2010 44¢ Distinguished Sailors: Doris Miller stamp
US #4443 – from the Distinguished Sailors issue

US sailor Dorie Miller died on November 24, 1943, during the Battle of Makin.  He had previously survived the attack on Pearl Harbor, for which he’d earned a Navy Cross.

Doris “Dorie” Miller was born on October 12, 1919, in Waco, Texas.  The third of four sons, he worked on the family farm, was a good student, and played fullback on his high school’s football team.  He eventually dropped out of school and joined the Navy on September 16, 1939.

At the time, few positions were open to African Americans, so Miller was made a Mess Attendant.  He served aboard several ships early on, including the Pyro and the Nevada.  In January 1940, Miller was part of the crew of the USS West Virginia, which was sent to Pearl Harbor, Hawaii.

2010 44¢ Doris Miller Fleetwood First Day Cover
US #4443 – Fleetwood First Day Cover

December 7th, 1941, began for Miller with a normal morning’s work of collecting laundry.  That changed suddenly as Japanese planes attacked the American fleet at Pearl Harbor.  When the alarm for general quarters rang, Miller raced to his battle station, but a torpedo had destroyed the anti-aircraft gun there.

Miller was a large, strong man – he was the heavyweight-boxing champion on the ship.  With his battle station ruined, he put that strength to use helping an officer carry wounded sailors to safety, including the captain of the West Virginia.

1991 29¢ Pearl Harbor stamp
US #2559i – from the 1941: World at War stamp sheet

With no other wounded in sight, Miller then manned a .50-caliber anti-aircraft gun – even though he’d never been trained in its use.  That didn’t prevent him from shooting down three confirmed Japanese planes, with three more unconfirmed.  As torpedoes blew through the deck, the crew was ordered to abandon ship.  Miller dove overboard as the West Virginia settled to the harbor floor.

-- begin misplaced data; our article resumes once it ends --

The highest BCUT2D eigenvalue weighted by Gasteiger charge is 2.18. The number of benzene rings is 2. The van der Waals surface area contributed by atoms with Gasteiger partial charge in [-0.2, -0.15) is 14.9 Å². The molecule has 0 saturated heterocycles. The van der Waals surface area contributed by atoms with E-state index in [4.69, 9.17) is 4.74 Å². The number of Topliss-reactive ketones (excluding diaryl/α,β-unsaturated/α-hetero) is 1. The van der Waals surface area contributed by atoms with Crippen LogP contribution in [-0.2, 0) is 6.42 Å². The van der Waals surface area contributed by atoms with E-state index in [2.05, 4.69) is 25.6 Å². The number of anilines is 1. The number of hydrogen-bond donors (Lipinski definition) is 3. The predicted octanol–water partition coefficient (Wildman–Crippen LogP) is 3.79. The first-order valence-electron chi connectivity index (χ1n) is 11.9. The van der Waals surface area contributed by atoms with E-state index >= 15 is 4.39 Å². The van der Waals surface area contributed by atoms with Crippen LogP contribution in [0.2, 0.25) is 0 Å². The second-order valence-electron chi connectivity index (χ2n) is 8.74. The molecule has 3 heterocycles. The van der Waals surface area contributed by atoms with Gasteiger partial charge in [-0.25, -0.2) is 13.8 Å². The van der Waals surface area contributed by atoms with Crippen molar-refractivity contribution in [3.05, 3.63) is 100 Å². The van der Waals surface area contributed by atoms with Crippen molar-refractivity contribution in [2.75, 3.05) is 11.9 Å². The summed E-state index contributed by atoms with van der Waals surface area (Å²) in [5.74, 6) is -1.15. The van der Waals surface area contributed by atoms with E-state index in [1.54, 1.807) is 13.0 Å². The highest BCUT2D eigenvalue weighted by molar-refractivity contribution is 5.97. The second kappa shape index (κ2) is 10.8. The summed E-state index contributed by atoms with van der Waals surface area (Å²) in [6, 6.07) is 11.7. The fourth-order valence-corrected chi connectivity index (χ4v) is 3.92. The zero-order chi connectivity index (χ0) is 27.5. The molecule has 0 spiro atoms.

2016 World War II 75th Anniversary of Pearl Harbor, Mint, Sheet of 4 Stamps, Grenada
Item #M11791 – Pearl Harbor 75th anniversary stamp sheet

In May of the following year, Miller received a Navy Cross for his courage.  He was the first African American to be awarded the medal and was called one of the “first US heroes of World War II.”

2016 47¢ Navy Cross stamp
US #5066 – The Navy Cross is the second-highest Navy award for military valor in combat.

After receiving his award, Miller was promoted to Mess Attendant First Class.  He then went on a war bond tour before returning to service in May 1943 to serve aboard the USS Liscome Bay.  That same year he was also featured on a US Navy recruiting poster titled “Above and beyond the call of duty.”

On November 20, 1943, Miller’s ship was involved in the Battle of Makin Island.  Then on November 24, a Japanese torpedo struck the ship, leading the aircraft bomb magazine to explode a few minutes later.  Of the crew of more than 900, only 272 survived.  Miller was among the two-thirds of the ship’s crew listed as “presumed dead.”  His family later held a memorial service in Waco.  A number of memorials, buildings ,and other sites have been named in Miller’s honor.

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    1. It is amazing that for all he did he was promoted to Mess Attendant First Class. Still stuck in that office because of race.

  1. America still had a long way to go but, Dorie Miller was one of those who helped us to get a little closer to our original promise…”all men (all of us) are created equal.”

  2. He should have been considered for the Medal of Honor. It can
    still happen if people protest. He was a true Naval hero.
    RMC William London USN(Ret)

  3. CBN-81 will actually be the second U.S. Navy vessel with Dorie Miller as the namesake. The first was the USS Miller (DE-1091 and later FS-1091) a destroyer whose service spanned from 1973-1991. The motto was “Courage-Devotion”. Very appropriate.

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